Michael Gearon

4 phases of the Double Diamond Model

Michael Gearon

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The double diamond diagram

The British Design council in 2004 came up with the idea of the double diamond design model. The purpose of the model is to help designers and creative people follow a process that guides them through the steps of going from concept to delivery. The British Design Council formed this design model through a long study that involved large companies with companies like Lego, Sony, Starbucks and Microsoft.

When they conducted the study they found that most people in those organisations followed a similar way of thinking that started from discovery all the way through to delivery. Although each organisation called it something different broadly it was similar and so the design council brought all of this together to formed the double diamond approach, let’s look at the phases of this approach.

The 4 Phases of Double Diamond approach

The 4 phases are:

  1. Discovery – understanding the problem
  2. Definition – defining the problem
  3. Development – developing possible solutions
  4. Delivery – choosing and developing the solution

This is not a linear journey, a person could go between these phases as they may discover something, then whilst defining the problem they may need to understand a different problem so they may need to go back and research again. The first diamond of the double diamond is problem finding, it is about finding out what the problem is and then distilling it by defining it. The second part of the diamond is problem solving, now that the problem has been defined how can we find a solution and deliver on that problem.


The first step of the double diamond is discovery, learning about the problem and starting the initial research into the challenges and problems that need to be solved. This can be done through user research and market research. Discovery can produce lots of different outcomes, sometimes you can have a discovery which you don’t find out that much other times you can find you’re overloaded with tonnes of data and research.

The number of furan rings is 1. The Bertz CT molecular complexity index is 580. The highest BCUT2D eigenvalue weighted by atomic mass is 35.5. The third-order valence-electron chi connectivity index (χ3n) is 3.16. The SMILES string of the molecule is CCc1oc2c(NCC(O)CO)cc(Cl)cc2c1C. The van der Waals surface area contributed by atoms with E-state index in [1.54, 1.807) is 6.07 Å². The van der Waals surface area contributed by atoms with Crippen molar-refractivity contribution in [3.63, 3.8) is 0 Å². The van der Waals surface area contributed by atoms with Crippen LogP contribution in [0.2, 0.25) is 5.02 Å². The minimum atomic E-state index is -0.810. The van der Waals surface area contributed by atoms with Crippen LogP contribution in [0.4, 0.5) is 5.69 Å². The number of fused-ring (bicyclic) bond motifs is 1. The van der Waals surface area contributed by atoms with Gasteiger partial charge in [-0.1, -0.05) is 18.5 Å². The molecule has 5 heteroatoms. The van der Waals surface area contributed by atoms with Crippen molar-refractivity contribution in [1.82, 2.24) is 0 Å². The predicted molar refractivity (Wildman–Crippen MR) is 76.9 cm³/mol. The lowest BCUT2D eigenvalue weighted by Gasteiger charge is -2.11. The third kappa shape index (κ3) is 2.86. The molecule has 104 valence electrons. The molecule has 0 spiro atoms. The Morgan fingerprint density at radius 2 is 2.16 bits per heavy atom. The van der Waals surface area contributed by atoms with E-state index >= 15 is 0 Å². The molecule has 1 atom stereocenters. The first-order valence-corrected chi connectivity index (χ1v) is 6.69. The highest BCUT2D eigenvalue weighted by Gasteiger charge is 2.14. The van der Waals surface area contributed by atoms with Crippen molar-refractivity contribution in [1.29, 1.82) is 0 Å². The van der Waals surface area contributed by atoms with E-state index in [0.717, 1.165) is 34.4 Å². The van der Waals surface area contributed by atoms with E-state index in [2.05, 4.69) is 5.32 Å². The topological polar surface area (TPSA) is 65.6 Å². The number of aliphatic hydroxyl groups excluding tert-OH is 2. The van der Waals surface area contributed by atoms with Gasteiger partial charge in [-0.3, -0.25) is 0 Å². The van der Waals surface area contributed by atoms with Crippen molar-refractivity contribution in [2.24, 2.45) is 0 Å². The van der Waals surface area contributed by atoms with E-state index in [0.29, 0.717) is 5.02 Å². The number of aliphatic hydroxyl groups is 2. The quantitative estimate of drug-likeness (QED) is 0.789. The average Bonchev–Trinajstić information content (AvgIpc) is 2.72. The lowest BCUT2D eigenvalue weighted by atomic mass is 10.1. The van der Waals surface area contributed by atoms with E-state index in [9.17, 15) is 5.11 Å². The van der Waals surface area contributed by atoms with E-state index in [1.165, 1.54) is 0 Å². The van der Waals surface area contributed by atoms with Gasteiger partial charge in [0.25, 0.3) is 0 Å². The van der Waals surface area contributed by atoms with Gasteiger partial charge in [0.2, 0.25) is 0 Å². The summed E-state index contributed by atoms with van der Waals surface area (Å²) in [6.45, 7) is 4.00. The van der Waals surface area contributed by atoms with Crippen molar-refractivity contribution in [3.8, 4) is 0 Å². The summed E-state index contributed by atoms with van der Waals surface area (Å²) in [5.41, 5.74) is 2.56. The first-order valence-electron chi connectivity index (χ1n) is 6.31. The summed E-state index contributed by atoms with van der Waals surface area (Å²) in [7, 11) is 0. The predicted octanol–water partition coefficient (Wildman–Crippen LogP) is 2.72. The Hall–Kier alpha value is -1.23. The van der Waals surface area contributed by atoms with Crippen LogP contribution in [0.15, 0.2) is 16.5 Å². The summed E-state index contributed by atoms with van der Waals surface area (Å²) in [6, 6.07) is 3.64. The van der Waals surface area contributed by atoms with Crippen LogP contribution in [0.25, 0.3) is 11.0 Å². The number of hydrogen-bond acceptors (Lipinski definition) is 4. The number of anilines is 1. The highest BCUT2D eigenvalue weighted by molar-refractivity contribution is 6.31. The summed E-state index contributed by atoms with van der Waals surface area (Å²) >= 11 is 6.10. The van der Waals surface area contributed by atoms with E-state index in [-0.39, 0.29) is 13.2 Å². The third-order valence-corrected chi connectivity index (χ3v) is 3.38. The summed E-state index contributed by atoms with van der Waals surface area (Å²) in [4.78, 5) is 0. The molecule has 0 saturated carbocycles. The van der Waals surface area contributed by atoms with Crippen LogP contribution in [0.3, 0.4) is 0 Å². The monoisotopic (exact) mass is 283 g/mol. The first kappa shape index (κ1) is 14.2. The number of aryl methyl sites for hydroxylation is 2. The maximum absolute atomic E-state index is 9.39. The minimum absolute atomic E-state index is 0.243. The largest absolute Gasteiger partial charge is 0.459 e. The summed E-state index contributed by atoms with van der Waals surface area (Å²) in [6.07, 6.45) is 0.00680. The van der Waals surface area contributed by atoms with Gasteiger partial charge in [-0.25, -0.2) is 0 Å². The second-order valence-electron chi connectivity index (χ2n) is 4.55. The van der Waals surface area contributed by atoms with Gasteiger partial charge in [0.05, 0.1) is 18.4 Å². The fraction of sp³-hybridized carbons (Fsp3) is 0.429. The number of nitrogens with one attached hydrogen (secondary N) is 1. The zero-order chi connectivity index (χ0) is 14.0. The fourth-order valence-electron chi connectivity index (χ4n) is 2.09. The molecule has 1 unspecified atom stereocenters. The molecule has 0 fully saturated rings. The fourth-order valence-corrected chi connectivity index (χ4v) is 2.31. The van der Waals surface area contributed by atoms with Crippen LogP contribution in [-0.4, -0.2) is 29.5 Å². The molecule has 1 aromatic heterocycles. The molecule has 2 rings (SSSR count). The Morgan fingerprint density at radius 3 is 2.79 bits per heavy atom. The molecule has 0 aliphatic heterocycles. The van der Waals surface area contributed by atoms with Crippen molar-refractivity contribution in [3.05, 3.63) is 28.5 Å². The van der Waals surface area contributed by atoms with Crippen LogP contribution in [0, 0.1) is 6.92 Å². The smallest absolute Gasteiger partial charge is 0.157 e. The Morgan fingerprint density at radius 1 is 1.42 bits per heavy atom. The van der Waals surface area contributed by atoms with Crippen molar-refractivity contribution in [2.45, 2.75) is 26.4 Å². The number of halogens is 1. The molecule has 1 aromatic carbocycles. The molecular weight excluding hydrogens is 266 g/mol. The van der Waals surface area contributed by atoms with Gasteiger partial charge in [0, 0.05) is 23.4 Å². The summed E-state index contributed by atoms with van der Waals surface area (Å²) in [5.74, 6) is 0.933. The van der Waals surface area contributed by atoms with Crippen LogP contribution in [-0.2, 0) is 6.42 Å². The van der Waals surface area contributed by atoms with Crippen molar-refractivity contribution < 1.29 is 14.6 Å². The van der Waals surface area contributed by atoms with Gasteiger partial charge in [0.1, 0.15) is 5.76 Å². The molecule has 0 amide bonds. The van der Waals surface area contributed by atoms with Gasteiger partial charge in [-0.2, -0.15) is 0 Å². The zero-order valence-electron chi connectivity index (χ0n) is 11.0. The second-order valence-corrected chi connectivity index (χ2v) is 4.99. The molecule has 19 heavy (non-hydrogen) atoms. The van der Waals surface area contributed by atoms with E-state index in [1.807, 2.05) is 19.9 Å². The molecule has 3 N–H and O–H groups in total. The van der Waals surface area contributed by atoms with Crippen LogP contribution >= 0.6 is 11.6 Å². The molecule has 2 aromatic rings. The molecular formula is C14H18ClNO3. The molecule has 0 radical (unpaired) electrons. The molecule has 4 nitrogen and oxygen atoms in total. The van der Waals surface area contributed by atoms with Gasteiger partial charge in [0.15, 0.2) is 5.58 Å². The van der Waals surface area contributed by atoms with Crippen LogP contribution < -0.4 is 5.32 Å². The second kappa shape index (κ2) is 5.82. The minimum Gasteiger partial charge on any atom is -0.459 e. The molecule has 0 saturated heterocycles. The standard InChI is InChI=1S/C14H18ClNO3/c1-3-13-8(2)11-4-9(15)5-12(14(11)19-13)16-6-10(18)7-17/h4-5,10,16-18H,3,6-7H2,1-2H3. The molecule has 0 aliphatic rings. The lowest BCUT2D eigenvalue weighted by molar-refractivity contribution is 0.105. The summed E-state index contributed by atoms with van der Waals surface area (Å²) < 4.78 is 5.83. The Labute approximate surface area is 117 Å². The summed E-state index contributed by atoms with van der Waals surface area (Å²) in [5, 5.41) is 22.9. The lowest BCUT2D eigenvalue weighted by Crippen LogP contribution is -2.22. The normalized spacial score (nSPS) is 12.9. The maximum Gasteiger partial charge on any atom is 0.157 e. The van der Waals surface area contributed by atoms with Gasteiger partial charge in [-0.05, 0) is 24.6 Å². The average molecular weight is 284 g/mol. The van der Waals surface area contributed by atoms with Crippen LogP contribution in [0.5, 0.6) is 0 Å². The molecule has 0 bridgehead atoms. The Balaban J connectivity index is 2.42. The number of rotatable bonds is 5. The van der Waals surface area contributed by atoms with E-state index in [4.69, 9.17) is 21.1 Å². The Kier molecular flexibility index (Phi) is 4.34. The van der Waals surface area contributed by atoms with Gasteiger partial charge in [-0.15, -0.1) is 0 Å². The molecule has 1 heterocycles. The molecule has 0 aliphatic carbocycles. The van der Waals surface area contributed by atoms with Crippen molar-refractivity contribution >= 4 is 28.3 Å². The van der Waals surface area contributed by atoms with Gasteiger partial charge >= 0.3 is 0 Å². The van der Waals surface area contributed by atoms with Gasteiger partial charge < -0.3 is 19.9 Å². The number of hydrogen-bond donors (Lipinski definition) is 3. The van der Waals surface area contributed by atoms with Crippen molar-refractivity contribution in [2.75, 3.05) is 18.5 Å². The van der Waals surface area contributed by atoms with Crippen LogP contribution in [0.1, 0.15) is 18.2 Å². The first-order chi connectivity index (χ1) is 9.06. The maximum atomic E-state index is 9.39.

If you end up snowed under with all of this information make sure you know how to manage and organise all of the data. You can store this information through empathy maps or customer journey maps.


At the end of discovery, you should have a tonne of insights. The definition stage takes all of these insights and elaborates on it. The purpose of the definition is to refine your initial assumption based on the learnings from the discovery. The point of doing this research is to challenge your initial assumption so if you find in the discovery that the problem is different to what you expected then you can change the following phases.


This phase of the double diamond does have a few names, Virgin Atlantic Airways call it “design”, Microsoft calls this “implement”, in the UK Government it is called “alpha”. In development, you are trying to come up with different answers to the problem identified in the define stage. As part of this phase we may do sketches, wireframes and prototypes to visualise different solutions and test them with users. We will collaborate with a range of people and co-designing with people.


From the development stage, you’ll have a few different ideas you want to try out. You will want to try out those ideas on small scale and then when you see a trend for the ideas that aren’t working you will want to remove them and take forward the ideas that do work.

Divergent and convergent thinking

What you’ll see when using the double diamond approach is that you’ll be using two types of thinking, which are:

  1. Divergent thinking – where you consider anything and you’re open to new ideas. This will be in the discover and develop phases
  2. Convergent thinking – when you’re trying to define and deliver your solution you’ll then be thinking narrowly, focusing on a few ideas to try and solve your problem through solutions

Design principles

Within the double diamond, the framework is the way in which it should operate. It consists of four design principles:

  1. Iterate, iterate, iterate: to avoid errors and risk make sure to keep on iterating your designs to build stronger design solutions
  2. Put people first: your people (or users) should be at the forefront of your designs, understand their needs, strengths and aspirations.
  3. Collaborate and co-create: learn and work with others, be inspired by what others are doing.
  4. Communicate: get people involved, help them understand the problems you’re trying to solve and use them to generate more ideas.

Further reading


Michael Gearon

Written by

Michael Gearon

Senior Interaction Designer and Co-Author to Tiny CSS Projects